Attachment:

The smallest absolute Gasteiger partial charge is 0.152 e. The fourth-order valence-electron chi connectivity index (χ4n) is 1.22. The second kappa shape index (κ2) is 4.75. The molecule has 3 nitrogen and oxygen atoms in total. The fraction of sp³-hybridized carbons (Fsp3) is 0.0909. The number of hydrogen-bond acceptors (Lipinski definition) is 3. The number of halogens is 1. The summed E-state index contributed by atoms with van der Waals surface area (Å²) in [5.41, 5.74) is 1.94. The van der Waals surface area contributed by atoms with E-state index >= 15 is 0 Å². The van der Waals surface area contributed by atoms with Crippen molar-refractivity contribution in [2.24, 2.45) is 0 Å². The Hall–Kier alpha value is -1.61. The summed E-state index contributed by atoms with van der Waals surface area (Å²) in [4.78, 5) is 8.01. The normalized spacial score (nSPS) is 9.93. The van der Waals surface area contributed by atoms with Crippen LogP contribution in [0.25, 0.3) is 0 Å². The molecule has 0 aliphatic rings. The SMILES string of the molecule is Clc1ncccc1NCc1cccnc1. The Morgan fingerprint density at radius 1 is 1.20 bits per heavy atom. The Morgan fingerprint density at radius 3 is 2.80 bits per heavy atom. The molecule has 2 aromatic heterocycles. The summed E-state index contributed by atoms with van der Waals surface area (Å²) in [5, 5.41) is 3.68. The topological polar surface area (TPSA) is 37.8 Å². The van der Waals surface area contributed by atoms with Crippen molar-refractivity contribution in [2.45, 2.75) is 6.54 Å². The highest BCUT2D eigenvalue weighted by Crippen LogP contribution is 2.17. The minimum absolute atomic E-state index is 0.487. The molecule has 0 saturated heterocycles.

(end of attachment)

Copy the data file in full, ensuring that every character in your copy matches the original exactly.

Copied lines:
The smallest absolute Gasteiger partial charge is 0.152 e. The fourth-order valence-electron chi connectivity index (χ4n) is 1.22. The second kappa shape index (κ2) is 4.75. The molecule has 3 nitrogen and oxygen atoms in total. The fraction of sp³-hybridized carbons (Fsp3) is 0.0909. The number of hydrogen-bond acceptors (Lipinski definition) is 3. The number of halogens is 1. The summed E-state index contributed by atoms with van der Waals surface area (Å²) in [5.41, 5.74) is 1.94. The van der Waals surface area contributed by atoms with E-state index >= 15 is 0 Å². The van der Waals surface area contributed by atoms with Crippen molar-refractivity contribution in [2.24, 2.45) is 0 Å². The Hall–Kier alpha value is -1.61. The summed E-state index contributed by atoms with van der Waals surface area (Å²) in [4.78, 5) is 8.01. The normalized spacial score (nSPS) is 9.93. The van der Waals surface area contributed by atoms with Crippen LogP contribution in [0.25, 0.3) is 0 Å². The molecule has 0 aliphatic rings. The SMILES string of the molecule is Clc1ncccc1NCc1cccnc1. The Morgan fingerprint density at radius 1 is 1.20 bits per heavy atom. The Morgan fingerprint density at radius 3 is 2.80 bits per heavy atom. The molecule has 2 aromatic heterocycles. The summed E-state index contributed by atoms with van der Waals surface area (Å²) in [5, 5.41) is 3.68. The topological polar surface area (TPSA) is 37.8 Å². The van der Waals surface area contributed by atoms with Crippen molar-refractivity contribution in [2.45, 2.75) is 6.54 Å². The highest BCUT2D eigenvalue weighted by Crippen LogP contribution is 2.17. The minimum absolute atomic E-state index is 0.487. The molecule has 0 saturated heterocycles.